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To sway regulators, Charter pledges to play nice on Internet

June 25, 2015

NEW YORK (AP) — Charter is trying to convince the government that consumers will benefit if it is allowed to create a cable giant through its proposed $67.1 billion acquisition of Time Warner Cable and Bright House.

It is seeking government approval after regulators’ concerns led Comcast to scrap its $45 billion bid for Time Warner Cable in April.

Charter said Tuesday, in a filing with the Federal Communications Commission, that it will roll out faster Internet with no data caps for Time Warner Cable and Bright House customers, for less money than a comparable service. It is also pledging to continue its policy of not blocking or slowing traffic, or establishing paid fast lanes for some content.

The government’s new “net neutrality” rules prohibit those practices, though Internet providers have sued to throw out the rules.

“It seems like they’re taking a more customer-friendly tone here” than Comcast did, said Matt Wood, policy director at public-interest group Free Press.

Federal Communications Commission Chairman Tom Wheeler has said that the Stamford, Connecticut company needs to show how a more powerful Charter would benefit consumers.

With Time Warner Cable, Comcast would have served more than half of the country’s high-speed Internet customers. Regulators feared that would give it the power to undermine online video rivals.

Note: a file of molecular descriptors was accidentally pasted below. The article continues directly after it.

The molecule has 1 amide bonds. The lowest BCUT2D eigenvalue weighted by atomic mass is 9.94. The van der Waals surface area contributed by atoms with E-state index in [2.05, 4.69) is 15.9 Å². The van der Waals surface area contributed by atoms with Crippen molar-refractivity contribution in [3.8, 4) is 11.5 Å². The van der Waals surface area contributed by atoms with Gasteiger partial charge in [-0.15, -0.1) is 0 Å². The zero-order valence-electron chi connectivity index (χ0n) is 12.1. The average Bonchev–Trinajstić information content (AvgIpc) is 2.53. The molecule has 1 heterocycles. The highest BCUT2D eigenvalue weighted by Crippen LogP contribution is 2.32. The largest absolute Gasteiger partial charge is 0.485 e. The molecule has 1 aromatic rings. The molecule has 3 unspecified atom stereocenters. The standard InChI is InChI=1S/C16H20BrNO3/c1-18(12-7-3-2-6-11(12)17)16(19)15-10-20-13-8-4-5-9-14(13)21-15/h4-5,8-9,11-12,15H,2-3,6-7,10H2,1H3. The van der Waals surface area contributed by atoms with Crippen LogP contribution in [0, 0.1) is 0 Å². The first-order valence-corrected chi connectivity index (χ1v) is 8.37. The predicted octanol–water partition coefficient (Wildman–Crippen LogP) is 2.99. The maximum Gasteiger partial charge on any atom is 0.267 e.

Charter has pointed out that its share of that high-speed Internet market would be smaller than that, at 30 percent. It would have 19.4 million Internet customers, fewer than the industry leader, Comcast, has now, and 17.3 million cable customers, less than both Comcast and the combination of AT&T and DirecTV, if regulators approve that pending deal.

In another bid to assuage the FCC, Charter Communications Inc. also says it will submit disputes over commercial Internet traffic deals, called “interconnection,” to the agency. The net neutrality rules give the FCC the power to hear disputes over these arrangements, which the industry doesn’t like. Fights between companies and Internet providers over these deals can disrupt service for Internet users, like slowing streaming speeds for Netflix.

Charter proposed that its net neutrality commitments last for three years and that they stay in effect even if a court overturned the government’s new rules.

But Wood questioned why some of these benefits for consumers had to be tied to a merger, like why Time Warner Cable couldn’t improve their customer service and Internet speeds without being bought, or why Charter couldn’t submit interconnection disputes to the FCC without buying Time Warner Cable and Bright House.

Charter said in late May that it would buy Time Warner Cable for $56.7 billion, including stock options, and Bright House for $10.4 billion.

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